Gas prices were already on their way up when Russia invaded Ukraine, sending the price of oil to its highest level since 2014. President Biden has responded by banning oil imports from Russia, which gives the appearance that perhaps Americans will have less access to fuel. While that’s not the case at least in the short term, the uncertainty has still caused prices at the pump to spike even more.
For now, there are only two ways to deal with the impact this is having on our pocketbooks. One is to drive less. The second is to drive more efficiently. Here are some ways to do both without much inconvenience.
Keep working at home – After the two years most of us have spent telecommuting to avoid COVID, we should be pros at working from home. Even though many workplaces are re-opening their physical spaces, many employers have continued remote working arrangements or a hybrid of a work-at-home and in-office work week.
Walk and bike – While this may not be possible in your region, I live in an area where I managed to ditch my car for four years by walking and biking (as well as using mass transit, see below). I walked to the grocery store, my local CVS, local restaurants to get take-out, to visit friends, and of course, to exercise. If you find it hard to walk in your community, check out Green Streets Initiative, a Cambridge, MA non-profit started by mom and former architect Janie Katz-Christy. She, her husband, and their three kids have enjoyed a car-free life since 2007. Maybe her initiative can be replicated in your town?
Carpool – Now that COVID restrictions are easing, it’s time to start carpooling again. Share rides to school, after-school practice and events, religious instruction and services, birthday parties, and more. Everyone can wear a mask in the car and roll down the windows a couple of inches for extra safety precautions.
Take the school bus – If your kids can take the school bus, have them do so, unless you’re combining a drop-off or pick-up with other errands that require you to drive.
Don’t idle – Idling means using gas to go…nowhere. Plus, idling creates a lot of air pollution that can trigger asthma attacks and other respiratory problems. For waits longer than 30 seconds, turn your vehicle off.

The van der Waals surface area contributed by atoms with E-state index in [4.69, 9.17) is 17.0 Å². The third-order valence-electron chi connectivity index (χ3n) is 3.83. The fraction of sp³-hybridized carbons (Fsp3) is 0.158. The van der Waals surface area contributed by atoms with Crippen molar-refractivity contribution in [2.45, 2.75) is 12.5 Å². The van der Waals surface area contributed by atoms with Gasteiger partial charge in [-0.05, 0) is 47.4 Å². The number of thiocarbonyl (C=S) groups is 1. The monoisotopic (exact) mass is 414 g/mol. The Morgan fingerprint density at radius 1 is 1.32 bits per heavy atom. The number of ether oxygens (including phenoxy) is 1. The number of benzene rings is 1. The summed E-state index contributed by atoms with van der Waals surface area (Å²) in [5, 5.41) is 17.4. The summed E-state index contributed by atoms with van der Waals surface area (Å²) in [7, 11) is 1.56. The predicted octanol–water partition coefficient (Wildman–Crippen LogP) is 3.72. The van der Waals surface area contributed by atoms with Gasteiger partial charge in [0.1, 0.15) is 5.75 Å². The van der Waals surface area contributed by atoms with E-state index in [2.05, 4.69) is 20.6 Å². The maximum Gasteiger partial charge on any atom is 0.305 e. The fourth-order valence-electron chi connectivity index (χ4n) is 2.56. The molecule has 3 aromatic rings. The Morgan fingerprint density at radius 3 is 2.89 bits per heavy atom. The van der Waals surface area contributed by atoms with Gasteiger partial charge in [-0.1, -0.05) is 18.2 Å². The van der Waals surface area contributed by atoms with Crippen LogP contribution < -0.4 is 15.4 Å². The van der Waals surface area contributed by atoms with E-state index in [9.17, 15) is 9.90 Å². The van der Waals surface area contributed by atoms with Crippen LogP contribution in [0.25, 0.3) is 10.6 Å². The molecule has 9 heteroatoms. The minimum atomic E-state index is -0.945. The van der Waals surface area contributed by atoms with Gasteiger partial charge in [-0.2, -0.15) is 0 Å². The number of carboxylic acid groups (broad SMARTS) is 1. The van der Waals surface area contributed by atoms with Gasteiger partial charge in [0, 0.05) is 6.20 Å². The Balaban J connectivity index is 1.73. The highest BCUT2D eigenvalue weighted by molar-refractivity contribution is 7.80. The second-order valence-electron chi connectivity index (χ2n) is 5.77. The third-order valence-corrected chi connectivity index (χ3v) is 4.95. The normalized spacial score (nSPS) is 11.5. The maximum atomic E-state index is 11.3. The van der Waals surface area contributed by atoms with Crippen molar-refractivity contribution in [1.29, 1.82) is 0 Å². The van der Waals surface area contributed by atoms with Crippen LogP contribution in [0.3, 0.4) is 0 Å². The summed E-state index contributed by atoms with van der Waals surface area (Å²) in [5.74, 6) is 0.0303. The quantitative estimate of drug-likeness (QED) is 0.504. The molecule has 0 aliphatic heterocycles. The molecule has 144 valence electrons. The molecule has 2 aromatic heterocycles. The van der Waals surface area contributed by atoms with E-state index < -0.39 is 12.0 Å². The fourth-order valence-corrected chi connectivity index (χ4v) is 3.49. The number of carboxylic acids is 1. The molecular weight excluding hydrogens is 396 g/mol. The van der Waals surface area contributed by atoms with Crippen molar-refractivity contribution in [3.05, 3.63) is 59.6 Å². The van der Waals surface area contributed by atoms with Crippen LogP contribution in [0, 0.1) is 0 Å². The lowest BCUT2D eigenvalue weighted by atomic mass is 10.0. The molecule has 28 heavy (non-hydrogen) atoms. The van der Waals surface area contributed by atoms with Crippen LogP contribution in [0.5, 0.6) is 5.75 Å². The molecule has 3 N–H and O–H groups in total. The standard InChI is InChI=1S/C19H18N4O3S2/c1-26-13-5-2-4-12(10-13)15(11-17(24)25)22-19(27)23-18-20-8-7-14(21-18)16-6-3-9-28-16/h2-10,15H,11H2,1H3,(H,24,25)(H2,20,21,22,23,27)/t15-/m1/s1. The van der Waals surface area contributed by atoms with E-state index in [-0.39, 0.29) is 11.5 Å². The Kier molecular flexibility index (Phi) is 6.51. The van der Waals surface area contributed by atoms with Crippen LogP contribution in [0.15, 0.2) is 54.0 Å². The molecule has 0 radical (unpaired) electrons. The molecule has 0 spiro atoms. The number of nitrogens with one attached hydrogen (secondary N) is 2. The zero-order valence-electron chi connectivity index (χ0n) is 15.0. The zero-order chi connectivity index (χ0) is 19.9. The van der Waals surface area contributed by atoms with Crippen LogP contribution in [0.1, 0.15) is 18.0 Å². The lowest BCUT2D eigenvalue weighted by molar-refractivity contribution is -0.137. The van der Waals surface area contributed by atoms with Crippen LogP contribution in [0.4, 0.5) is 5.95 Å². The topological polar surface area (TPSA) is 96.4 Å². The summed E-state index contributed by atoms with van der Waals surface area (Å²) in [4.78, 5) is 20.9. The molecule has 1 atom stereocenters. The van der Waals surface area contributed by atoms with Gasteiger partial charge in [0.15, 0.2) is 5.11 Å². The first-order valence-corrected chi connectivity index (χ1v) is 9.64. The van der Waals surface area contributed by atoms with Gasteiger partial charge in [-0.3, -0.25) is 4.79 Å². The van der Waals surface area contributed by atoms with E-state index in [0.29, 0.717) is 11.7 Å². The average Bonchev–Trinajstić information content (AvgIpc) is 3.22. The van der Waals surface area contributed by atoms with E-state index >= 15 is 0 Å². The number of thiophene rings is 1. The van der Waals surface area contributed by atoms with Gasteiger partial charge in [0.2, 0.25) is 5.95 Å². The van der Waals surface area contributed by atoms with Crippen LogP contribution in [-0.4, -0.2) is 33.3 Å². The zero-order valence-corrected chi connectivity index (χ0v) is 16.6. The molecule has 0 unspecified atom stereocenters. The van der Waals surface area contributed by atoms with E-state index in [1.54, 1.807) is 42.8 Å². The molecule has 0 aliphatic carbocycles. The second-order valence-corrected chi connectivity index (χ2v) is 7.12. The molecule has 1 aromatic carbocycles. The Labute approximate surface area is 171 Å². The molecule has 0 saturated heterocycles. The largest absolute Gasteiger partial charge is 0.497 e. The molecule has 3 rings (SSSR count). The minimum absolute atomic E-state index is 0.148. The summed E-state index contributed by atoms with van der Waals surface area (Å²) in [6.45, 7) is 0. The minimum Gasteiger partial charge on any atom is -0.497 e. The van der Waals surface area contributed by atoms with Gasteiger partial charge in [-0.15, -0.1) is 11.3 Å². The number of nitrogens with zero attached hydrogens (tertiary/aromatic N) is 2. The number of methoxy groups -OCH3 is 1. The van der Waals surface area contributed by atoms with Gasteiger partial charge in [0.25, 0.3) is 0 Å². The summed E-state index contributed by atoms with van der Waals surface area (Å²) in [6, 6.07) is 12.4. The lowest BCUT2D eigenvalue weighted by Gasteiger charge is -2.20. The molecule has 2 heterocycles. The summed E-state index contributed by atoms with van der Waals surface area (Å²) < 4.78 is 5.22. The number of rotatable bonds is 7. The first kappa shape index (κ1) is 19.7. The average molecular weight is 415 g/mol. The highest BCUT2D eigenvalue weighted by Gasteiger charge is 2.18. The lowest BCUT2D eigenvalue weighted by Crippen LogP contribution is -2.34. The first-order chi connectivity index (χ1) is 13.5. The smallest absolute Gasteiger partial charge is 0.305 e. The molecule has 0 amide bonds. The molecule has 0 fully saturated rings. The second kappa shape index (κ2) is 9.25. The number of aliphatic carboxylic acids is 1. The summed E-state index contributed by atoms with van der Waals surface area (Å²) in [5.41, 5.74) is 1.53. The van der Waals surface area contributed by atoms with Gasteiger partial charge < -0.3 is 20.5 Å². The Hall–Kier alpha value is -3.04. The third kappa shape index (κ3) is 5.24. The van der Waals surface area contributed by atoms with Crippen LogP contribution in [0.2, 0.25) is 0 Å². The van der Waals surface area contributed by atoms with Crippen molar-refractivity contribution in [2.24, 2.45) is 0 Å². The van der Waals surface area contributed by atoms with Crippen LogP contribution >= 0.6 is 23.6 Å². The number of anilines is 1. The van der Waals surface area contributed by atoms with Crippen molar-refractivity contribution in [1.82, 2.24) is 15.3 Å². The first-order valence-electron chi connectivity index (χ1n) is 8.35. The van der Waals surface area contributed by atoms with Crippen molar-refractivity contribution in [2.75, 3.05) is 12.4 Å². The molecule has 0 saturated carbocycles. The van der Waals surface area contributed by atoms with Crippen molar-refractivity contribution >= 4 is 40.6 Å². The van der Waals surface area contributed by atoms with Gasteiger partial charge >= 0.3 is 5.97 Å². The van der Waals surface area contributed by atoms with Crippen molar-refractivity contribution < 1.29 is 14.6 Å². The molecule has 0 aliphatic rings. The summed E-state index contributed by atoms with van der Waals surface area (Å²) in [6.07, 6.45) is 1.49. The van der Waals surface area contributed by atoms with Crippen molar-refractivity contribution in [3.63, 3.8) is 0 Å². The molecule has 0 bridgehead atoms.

Take mass transit – Bus services, subway systems, and van transports are starting back up as the pandemic winds down. I’ve been using my subway a lot in the last few weeks, and it feels safe (though masking requirements are still in place.)
Use delivery services, but be prepared for a fuel surcharges – Delivery services plan routes to maximize efficiency and reduce gas consumption. That said, you might see a fuel surcharge tacked onto your bill. If you do shop online, make every order count. If ordering frequently from a place like Amazon, choose the delivery option that lets you put several orders into one delivery box.
Make a family “transit calendar” for the week – Pull together a weekly calendar that lists where everyone needs to be when. Then, figure out the most-efficient way to get there. Emergencies and last-minute needs may arise, but for the most part, keeping track of what family members’ transportation needs are will make it easier to batch trips, line up carpools, and use mass transit.
DRIVE MORE EFFICIENTLY
Batch trips – You’ll use less gas making one longer trip than several back-and-forth shorter trips. Plan the route before you leave home to travel the most direct route possible. One other benefit? You’ll save time!
Get an engine tune-up, replace air filters, and change the oil – A tune-up can improve your vehicle’s fuel efficiency by as much as 4%; replacing a clogged air filter can get you a 10% improvement; and changing the oil as recommended by your vehicle manual can boost mileage another 1-2%.
Pump up your tires – It always makes sense to make sure your tires are inflated to the proper and recommended psi, or pounds per square inch. Keep a tire pressure gauge in your vehicle’s glove compartment so you can easily check the air pressure; you’ll find the recommended psi on the label inside your front driver’s side door. Most gas stations have air compressors where you can pump up your tires for free or at very little cost.
Drive the most fuel-efficient vehicle – If you’re a two-car family, use the one that gets more miles to the gallon as often as possible.
Drive the speed limit – According to the U.S. Dept. of Energy, every 5 mph you drive above 60 mph is like paying an additional $0.10 per gallon for gas! Stick to the speed limit – it’s safer, too.
Finally, a few online services can show you where gas is cheapest to buy in your community on any given day. Check out: GasBuddy, Geico’s Cheap Gas Finder, or Autoblog.